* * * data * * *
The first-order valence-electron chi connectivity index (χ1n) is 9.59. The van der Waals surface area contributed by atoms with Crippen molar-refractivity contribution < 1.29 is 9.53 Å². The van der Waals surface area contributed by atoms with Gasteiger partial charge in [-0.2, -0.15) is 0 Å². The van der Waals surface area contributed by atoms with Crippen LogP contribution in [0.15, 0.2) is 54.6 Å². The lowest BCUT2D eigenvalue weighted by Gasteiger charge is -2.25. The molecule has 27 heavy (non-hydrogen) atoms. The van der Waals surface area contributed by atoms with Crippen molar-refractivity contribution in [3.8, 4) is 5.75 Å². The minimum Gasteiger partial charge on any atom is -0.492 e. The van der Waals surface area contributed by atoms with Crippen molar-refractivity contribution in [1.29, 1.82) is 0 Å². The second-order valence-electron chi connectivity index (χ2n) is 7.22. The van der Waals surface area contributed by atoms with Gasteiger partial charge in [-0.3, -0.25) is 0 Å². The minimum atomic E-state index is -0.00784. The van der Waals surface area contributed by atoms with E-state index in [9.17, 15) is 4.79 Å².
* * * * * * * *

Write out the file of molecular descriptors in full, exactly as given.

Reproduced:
The first-order valence-electron chi connectivity index (χ1n) is 9.59. The van der Waals surface area contributed by atoms with Crippen molar-refractivity contribution < 1.29 is 9.53 Å². The van der Waals surface area contributed by atoms with Gasteiger partial charge in [-0.2, -0.15) is 0 Å². The van der Waals surface area contributed by atoms with Crippen LogP contribution in [0.15, 0.2) is 54.6 Å². The lowest BCUT2D eigenvalue weighted by Gasteiger charge is -2.25. The molecule has 27 heavy (non-hydrogen) atoms. The van der Waals surface area contributed by atoms with Crippen molar-refractivity contribution in [3.8, 4) is 5.75 Å². The minimum Gasteiger partial charge on any atom is -0.492 e. The van der Waals surface area contributed by atoms with Crippen molar-refractivity contribution in [1.29, 1.82) is 0 Å². The second-order valence-electron chi connectivity index (χ2n) is 7.22. The van der Waals surface area contributed by atoms with Gasteiger partial charge in [-0.3, -0.25) is 0 Å². The minimum atomic E-state index is -0.00784. The van der Waals surface area contributed by atoms with E-state index in [9.17, 15) is 4.79 Å².